Ohana, the spectacular new home on Longboat Key, is more than the just the most expensive property in town. It’s also a glimpse into Sarasota’s future, where one-of-a-kind showplace homes are already beginning to lure the world’s super rich to our corner of Florida.
Every day, it seems, writers and photographers show up to document the home’s design for the media. A TV crew from Qatar is preparing a feature. And real estate bloggers from all over the world are chiming in with gushing praise.
For Sarasotans, Ohana has a special significance. Here is something new. It’s like a page is being turned, from the hermetically sealed Mediterranean mansions of the past to something much more elegant and sophisticated. Ohana celebrates two of Sarasota’s greatest glories — its modernist architecture and its beach lifestyle. Here, no matter the price of the home — and Ohana is listed at $22 million — chances are the lucky owner still has a little sand in his very expensive shoes.
Ohana was built by a wealthy Canadian family who lavished three years and a medium-size fortune on getting their dream home just right. They hired Guy Peterson — definitely Sarasota’s architect of the moment — to design the home, builder Michael Walker to execute the structurally complicated plans, and renowned landscape designer Raymond Jungles (yes, that’s his real name) to turn the two-and-a-half acres of beachfront into a tropical resort.
And “resort” is the key word here. Ohana feels like that exclusive getaway in the South Seas that you sometimes stumble across online: turquoise water, white sand, and deceptively simple rooms that rely on nature for beauty. And as in a resort, separate areas create retreat-like spaces for privacy while others — the pool, beach, and tennis court — offer conviviality and recreation.
The original bones of the compound date back to the 1950s, with a 2,900-square-foot beach home. Peterson turned the structure into a Zen-like guest house, spare and elegant, with large expanses of glass that draw the sea oats and white sand indoors. To one side is a large swimming pool, designed by Jungles, with a shallow “sunning shelf” and a deeper area for serious swimming. A chickee hut, the local equivalent of the classic tiki hut, covers a portion of the water. The property contains several “chickees” built using the traditional methods and materials of the Miccosukee Indians — palm thatch covering a cypress roof structure.
Set a little further inland are the three new pavilions, elevated and connected by outdoor walkways. Farthest south are a guest suite and staff quarters. Next comes the main living area, with a large gathering space more than 40 feet long. The surprisingly small — but very deluxe — kitchen opens off the living area, reinforcing the fact that this is a vacation home for family and friends. A wet bar and a “breakfast nook” — actually the size of a dining room — add flexibility to the space, and a semi-circular media room is tucked off to one side.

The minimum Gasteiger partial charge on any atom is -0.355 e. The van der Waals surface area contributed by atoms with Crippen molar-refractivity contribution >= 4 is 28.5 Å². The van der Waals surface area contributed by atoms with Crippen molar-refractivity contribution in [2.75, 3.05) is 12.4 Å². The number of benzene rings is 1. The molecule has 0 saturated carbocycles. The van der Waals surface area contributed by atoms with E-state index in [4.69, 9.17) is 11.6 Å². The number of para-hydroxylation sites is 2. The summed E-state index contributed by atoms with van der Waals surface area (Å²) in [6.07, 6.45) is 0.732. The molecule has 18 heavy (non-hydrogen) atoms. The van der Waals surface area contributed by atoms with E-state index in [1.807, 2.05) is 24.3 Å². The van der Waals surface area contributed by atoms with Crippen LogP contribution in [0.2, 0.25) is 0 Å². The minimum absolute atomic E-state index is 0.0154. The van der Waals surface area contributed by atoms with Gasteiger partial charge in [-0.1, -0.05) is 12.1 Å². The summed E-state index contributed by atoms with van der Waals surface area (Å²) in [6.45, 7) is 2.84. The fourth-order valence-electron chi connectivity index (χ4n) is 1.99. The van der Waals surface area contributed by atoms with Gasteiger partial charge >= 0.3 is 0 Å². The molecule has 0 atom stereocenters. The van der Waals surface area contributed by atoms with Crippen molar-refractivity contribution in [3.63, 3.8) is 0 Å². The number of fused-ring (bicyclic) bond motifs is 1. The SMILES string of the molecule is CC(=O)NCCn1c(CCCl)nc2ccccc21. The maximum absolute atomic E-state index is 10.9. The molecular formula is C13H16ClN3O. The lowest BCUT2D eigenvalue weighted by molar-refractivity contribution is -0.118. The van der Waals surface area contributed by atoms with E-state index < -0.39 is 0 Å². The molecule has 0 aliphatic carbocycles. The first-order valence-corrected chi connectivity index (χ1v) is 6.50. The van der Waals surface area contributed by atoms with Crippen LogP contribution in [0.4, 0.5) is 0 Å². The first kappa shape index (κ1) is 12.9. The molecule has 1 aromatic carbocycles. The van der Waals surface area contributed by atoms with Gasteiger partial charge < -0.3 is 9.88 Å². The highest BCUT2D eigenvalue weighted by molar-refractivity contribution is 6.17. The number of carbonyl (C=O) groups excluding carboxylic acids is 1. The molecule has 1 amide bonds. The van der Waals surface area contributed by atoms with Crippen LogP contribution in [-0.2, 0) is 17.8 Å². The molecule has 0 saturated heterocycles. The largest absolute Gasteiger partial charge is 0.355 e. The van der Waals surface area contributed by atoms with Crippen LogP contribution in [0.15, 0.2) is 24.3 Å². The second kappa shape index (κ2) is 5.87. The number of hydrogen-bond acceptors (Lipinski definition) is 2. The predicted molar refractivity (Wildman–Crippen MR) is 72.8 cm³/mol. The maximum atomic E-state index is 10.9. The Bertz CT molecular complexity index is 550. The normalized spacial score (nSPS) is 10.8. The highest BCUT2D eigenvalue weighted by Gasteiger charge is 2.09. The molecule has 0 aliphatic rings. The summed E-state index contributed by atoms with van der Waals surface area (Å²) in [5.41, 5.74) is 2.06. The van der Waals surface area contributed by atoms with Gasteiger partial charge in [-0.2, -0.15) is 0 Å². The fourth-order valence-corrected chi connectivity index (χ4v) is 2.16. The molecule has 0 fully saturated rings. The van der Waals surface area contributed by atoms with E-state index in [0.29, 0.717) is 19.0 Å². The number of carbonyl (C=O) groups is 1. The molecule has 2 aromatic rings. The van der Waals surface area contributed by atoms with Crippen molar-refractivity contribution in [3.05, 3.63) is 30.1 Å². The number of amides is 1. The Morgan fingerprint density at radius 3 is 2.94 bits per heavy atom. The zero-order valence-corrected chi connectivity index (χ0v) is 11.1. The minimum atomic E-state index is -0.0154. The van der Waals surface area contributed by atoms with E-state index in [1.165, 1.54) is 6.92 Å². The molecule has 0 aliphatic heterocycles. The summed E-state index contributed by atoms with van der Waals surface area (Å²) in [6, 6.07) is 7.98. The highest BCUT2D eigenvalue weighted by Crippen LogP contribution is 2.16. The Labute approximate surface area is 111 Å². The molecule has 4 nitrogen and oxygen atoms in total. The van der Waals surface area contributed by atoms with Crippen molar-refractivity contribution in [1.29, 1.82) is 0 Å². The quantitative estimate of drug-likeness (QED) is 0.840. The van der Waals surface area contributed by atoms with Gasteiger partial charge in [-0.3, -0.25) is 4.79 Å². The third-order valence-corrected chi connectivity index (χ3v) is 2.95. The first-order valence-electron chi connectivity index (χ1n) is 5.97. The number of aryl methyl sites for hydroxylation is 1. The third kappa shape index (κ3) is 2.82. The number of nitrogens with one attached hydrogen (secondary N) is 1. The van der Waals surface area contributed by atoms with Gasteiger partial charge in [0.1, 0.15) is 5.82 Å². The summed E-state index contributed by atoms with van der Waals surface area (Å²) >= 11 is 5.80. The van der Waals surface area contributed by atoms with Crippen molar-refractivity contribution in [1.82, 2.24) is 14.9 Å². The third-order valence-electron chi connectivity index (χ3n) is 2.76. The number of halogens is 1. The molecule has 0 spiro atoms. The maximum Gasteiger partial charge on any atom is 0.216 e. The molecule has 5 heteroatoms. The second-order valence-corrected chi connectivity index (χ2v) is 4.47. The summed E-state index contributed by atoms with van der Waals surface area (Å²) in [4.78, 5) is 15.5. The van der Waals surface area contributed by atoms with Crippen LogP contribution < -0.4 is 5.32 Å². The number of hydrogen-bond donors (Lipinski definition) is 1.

The northern-most pavilion is Ohana’s tour-de-force, featuring what may well be the most beautiful bedroom in Sarasota. The ceiling soars more than 14 feet high and glass walls enclose three sides of the room. Because of the way the structure is situated, the view to the north encompasses several miles of white sand beach with no other houses visible.
The master bath is entered through large sliding doors set on ball bearings, rather like an elaborate barn door. There are his and her water closets, each with the “light box” walls that have become a Peterson signature. The bathtub is filled through a waterfall mechanism but it is the shower that provides the real wow factor: it’s 8 by 10 feet, with various sprays, some wall-mounted, and a programmed lighting and sound system. There’s even a window offering a view of the Gulf.
Ohana — it means “family” in Hawaiian — is a large home with many distinct spaces, and it was Peterson’s challenge to make everything seem part of the whole. He has done this by using a limited vocabulary of materials, all luxurious and deluxe, which repeat his design theme of wood and stone. The floors in most rooms are white oak set in borders of Philippine shellstone, the oversized interior doors are of Douglass fir and mahogany, and the vaulted ceilings are also clad in carefully detailed mahogany. Built-in cabinets are teak.
And there are touches you don’t expect. The home’s glass walls are tinted so as not to confuse newborn turtle hatchlings with bright lighting. There is not just one elevator but two; the one in the master descends directly to the pool and garage. There’s air-conditioned parking for seven or eight cars, and a catering facility on the ground level. The most surprising touch is the cleverly hidden powder room near the living area. Hidden behind a sculptural wooden panel, you’d never know it was there.
Who will buy Ohana?
Realtor Deborah Beacham of Michael Saunders & Co., who is handling the sale, feels it will be someone who, up until now, would have headed for Naples or Palm Beach. In the race to capture the high-profile celebrities and mega-rich CEOs, our neighboring cities to the south and the east have traditionally held the edge.
But maybe not anymore. Ohana is raising the bar. Sarasota is now firmly on the radar of the world’s rich and famous, drawn by our informality, our culture and our incredible beaches.
And our prices don’t hurt either. Even the rich love a deal. Ohana, with its $22 million price tag, would easily cost twice that in Naples — if you could find something so unique.
For more information, call Deborah Beacham of Michael Saunders & Co. at 376-2688.
For more photos, click here.
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